NC School Districts Providing Apartments for Teachers

October 8, 2015 at 8:52 pm 1 comment

Several school districts in North Carolina have gotten into the apartment business to help provide housing for their teachers:

Thompson’s apartment complex is called Hertford Pointe, and it was built specifically to house teachers for Hertford County schools, a rural district in the northeastern part of the state. A local foundation called Partners for Hertford County Schools took out a zero-interest loan from the State Employees Credit Union to build Hertford Pointe in 2006. The rent teachers pay to live there will eventually pay back that loan. Thompson pays $625 a month for her two-bedroom unit, plus a pet fee…

James Eure led the school system’s foundation during the financing and construction of the apartments. He says before Hertford Pointe, there weren’t enough apartments in the area for Hertford’s teachers.

“When we started doing a study in Hertford County we found out that there was only about 15 apartments for teachers—with the salaries that the teachers made—[that they] could live in,” Eure explained…

Hertford County schools is one of three rural districts that has or is planning to build teacher apartments because of a lack of housing. Hoke County schools opened teacher apartments in 2013, and Richmond County schools is planning one as well.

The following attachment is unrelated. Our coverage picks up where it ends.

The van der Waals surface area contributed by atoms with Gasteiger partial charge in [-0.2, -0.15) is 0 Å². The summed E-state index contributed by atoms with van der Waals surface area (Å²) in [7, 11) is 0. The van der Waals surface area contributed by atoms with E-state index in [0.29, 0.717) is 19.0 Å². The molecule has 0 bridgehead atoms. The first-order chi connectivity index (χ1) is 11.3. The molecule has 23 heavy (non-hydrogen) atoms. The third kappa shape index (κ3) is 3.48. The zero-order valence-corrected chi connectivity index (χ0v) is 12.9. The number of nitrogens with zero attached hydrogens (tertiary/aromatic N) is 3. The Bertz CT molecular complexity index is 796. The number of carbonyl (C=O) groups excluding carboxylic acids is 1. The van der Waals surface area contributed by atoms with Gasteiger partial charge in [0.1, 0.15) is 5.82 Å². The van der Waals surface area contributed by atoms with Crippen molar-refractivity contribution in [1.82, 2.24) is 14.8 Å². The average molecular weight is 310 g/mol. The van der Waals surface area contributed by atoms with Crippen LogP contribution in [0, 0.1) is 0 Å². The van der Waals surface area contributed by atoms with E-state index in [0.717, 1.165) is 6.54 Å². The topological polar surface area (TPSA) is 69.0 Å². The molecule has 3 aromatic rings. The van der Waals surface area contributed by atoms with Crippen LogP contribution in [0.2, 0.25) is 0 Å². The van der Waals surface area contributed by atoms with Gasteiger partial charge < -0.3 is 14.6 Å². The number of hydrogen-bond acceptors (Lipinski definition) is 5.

Meanwhile in places like Asheville and Dare County the school districts are developing apartments to try and provide housing that is affordable for teachers:

In urban districts, building housing is more about affordability. Pam Baldwin is superintendent for Asheville City Schools, where a new teacher complex is in the works because of high housing costs…

Dare County, where the resort-oriented housing was too expensive for most teachers, built affordable teacher complexes in 2008 and 2011. Dare, Asheville and Buncombe are among a growing number of school districts across the country, butespecially in L.A. and Silicon Valley, that are building teacher apartments because of high housing costs and relatively low teacher salaries.

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Entry filed under: Affordable Housing, Housing Trends, North Carolina. Tags: , , .

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